"We find, then, that the Seven Times of Israel's punishment and the Seven Times of Gentile dominion are the same; and that they began with the captivity of Zedekiah, and, as will be seen from the Chart, they terminate with the year 1915. According to the best obtainable evidences on the subject, synchronized with the Scriptural testimony, Zedekiah's captivity took place in October, 605-1/4 years before A.D. 1. If we will add to this 1914-3/4 years, we will have the year, October, 1915, as the date for the end of Gentile supremacy in the world—the end of the lease of 2,520 years, which will not be renewed. Instead, He whose right the Kingdom is, shall take possession of it. This, therefore, marks when the Lord Himself shall assume control of the world's affairs, to end its reign of sin and death, and to bring in the True Light."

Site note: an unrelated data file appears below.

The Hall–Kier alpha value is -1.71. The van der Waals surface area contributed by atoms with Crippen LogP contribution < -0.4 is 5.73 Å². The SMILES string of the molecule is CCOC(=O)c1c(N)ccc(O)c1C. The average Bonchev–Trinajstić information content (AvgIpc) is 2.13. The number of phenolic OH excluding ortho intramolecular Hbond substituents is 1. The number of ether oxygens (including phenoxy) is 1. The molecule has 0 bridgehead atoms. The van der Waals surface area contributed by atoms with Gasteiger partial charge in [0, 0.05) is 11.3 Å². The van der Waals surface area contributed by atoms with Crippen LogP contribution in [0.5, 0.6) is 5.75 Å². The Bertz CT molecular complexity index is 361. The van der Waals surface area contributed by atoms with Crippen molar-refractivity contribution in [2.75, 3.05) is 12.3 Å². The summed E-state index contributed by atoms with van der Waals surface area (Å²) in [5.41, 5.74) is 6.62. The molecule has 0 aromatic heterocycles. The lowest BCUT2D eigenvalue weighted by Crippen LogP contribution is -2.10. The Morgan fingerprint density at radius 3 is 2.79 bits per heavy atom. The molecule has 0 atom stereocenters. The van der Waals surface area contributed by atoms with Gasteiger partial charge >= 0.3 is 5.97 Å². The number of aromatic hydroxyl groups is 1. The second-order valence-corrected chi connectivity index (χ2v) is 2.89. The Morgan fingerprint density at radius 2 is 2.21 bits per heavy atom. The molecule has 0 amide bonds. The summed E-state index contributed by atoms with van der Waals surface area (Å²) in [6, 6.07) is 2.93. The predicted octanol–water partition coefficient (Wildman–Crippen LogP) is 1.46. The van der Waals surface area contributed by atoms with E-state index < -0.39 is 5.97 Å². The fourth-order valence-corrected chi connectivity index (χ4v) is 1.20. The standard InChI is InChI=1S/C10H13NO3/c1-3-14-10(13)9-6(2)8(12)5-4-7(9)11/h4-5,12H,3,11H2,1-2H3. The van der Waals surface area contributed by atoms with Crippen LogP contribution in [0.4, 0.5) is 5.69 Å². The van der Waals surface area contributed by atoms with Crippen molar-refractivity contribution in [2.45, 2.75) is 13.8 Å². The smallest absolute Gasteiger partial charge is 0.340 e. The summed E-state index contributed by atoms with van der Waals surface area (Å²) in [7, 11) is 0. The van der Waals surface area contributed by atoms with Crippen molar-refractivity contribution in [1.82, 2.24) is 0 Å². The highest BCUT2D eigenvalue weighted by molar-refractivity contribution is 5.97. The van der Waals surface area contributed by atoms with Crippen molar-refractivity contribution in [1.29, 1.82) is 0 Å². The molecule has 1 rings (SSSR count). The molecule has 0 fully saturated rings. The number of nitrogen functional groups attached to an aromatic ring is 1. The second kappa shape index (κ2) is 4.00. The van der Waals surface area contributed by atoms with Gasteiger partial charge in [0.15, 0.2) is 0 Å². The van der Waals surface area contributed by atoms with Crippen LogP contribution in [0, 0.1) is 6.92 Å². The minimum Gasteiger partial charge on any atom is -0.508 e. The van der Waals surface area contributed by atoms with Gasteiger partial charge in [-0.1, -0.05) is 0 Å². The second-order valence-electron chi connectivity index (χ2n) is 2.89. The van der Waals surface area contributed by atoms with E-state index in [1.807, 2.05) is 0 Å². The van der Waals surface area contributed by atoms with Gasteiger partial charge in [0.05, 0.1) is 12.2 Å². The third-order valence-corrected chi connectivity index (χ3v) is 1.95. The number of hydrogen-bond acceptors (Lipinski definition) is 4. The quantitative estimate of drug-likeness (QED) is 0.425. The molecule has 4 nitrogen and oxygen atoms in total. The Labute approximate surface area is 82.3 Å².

There surely is room for slight differences of opinion on this subject and it behooves us to grant each other the widest latitude. The lease of power to the Gentiles may end in October, 1914, or in October, 1915. And the period of intense strife and anarchy "such as never was since there was a nation" may be the final ending of the Gentile Times or the beginning of Messiah's reign.